A Will is a testamentary document wherein you express how you want your properties to be shared amongst families, friends, and acquaintances. These properties may be tangible, intangible, real, and personal. Notwithstanding that you prepare your Will whilst you are alive, it only takes effect upon your death. This means that a beneficiary cannot inherit a property whilst you are alive, and more importantly, you can change your will as many times as possible provided it meets the requirement of the law in your province.
What are the requirements of a valid Will?
For a Will to be valid, it must comply with the requirements that have been laid down by the law. This however may differ owing to the province you reside in. The requirements of a valid will are:
- Writing: this is the first requirement of a valid Will. Most provinces have it stated in their laws that a will must be in WRITING. However, in the province of British Columbia, one may dispense with the requirement of writing a Will and it will not vitiate the validity of the will
- Sound Mind: This requirement means that one must be mentally fit and not have any impairment of the mind. If this requirement is not met, the will may be vitiated.
- Age: A testator must have attained the provincial age of maturity. There are however exceptions to the requirement of age. An example is in the case of a testator serving in the military, he/she is permitted to make a Will even when they have not attained the requisite provincial age.
- Signature and Attestation: For a Will to be valid, it must be duly signed by the testator in the presence of two witnesses. However, the witnesses need not sign in each other’s presence, unlike the testator who must sign in the presence of both witnesses. On April 23, 2020, in response to the outbreak of COVID-19, the Ontario government passed an emergency order, O. Reg 129/20, to temporarily permit the virtual witnessing of wills and powers of attorney. Bill 245 amended the Succession Law Reform Actand the Substitute Decision Act retroactively to April 7, 2020, in line with the provisions of the emergency order, permanently allowing for remote witnessing of wills through the means of audio-visual communication technology.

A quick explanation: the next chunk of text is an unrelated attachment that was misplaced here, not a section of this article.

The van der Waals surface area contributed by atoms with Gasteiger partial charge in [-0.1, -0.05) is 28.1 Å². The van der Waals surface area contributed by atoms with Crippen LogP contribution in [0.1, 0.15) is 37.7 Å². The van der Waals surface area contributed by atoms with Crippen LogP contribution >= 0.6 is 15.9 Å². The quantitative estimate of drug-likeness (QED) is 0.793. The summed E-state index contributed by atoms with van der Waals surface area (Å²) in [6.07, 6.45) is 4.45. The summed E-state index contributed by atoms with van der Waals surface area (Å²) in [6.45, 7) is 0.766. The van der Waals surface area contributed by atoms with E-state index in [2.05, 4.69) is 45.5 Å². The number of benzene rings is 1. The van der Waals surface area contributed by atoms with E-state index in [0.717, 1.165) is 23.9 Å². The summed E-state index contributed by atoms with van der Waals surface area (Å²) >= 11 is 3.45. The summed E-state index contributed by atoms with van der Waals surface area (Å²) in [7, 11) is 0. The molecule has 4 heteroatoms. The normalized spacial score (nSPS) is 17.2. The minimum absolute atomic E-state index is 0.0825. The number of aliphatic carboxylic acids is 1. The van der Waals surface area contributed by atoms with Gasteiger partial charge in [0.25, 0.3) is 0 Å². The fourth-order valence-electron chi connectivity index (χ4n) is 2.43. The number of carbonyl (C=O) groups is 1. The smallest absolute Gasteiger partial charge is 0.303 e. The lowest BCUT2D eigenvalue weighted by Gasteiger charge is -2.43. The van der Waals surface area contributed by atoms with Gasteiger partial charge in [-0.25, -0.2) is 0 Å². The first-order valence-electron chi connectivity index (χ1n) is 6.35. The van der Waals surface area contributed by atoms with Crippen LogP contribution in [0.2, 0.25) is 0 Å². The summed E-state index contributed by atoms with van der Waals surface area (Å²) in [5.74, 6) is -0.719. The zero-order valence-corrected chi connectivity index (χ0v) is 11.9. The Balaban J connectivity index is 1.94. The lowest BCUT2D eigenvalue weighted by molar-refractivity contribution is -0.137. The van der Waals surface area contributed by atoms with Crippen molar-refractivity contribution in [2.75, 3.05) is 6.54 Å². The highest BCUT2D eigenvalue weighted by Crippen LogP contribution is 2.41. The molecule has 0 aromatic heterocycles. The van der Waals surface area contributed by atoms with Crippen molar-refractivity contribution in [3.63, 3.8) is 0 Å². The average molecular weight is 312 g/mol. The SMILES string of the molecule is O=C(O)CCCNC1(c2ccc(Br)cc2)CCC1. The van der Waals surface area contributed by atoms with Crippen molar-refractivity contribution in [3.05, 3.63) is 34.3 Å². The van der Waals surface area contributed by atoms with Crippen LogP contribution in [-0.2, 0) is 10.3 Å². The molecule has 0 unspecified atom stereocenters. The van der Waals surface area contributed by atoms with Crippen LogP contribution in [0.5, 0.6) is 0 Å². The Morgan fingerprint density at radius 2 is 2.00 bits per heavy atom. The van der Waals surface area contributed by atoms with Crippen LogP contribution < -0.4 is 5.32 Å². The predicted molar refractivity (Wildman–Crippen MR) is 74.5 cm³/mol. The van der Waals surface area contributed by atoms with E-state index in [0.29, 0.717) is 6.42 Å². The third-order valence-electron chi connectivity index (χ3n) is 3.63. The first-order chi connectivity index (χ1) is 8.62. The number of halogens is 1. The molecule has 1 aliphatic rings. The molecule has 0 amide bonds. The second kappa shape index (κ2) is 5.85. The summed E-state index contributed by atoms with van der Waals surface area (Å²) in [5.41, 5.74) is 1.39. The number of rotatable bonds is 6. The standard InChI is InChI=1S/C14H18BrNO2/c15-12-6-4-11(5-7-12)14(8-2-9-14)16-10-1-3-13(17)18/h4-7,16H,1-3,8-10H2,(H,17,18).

Please note that the order in which you and the witnesses sign is important; your signature as testator must come first. Additionally, no gift or donation must come after your signature. Any gift or donation that comes after your signature is invalid and void.
Who can be a witness to a will?
As a matter of law, ANYONE can be your witness provided they are not beneficiaries or spouses to any of the beneficiaries of your Will. Hence, anyone who has attained the age of majority can serve as a witness, family members, close friends, and even co-workers.
Also, the law prescribes at least two person witnesses whilst you sign your Will.
Can a beneficiary be a witness to a will?
As stated, you can use any person as a witness to your will. However, if you use your beneficiary as a witness, such beneficiary stands the risk of losing the gift donated to them if the will is challenged.
Who cannot be a witness to a will?
The following persons cannot serve as witnesses to your Will:
- A Minor
- Beneficiaries of your will
- Beneficiary’s spouse.
Can a Notary Public be witness to a will?
Anyone can be a witness to your Will, including a Notary public.
Does your will have to be witnessed?
Your will MUST be witnessed by at least two persons. The only condition in which you may not use a witness is if the Will is holographic, that is HANDWRITTEN by you.
What is the importance of witnesses?
Apart from the obvious requirement of law depending on the type of Will you want to execute, the essence of witnesses to a Will is to ensure that there was no undue influence, fraud, or duress and that you are of sound mind whilst executing or signing your Will.
How can All-Canada Notary Help You?
All-Canada Notary is a network of notaries public, we can help you draft and equally serve as a witness to your Will. We also operate physical and virtual notary services. You can book your appointment online and get your will attested/witnessed with All-Canada Notary today.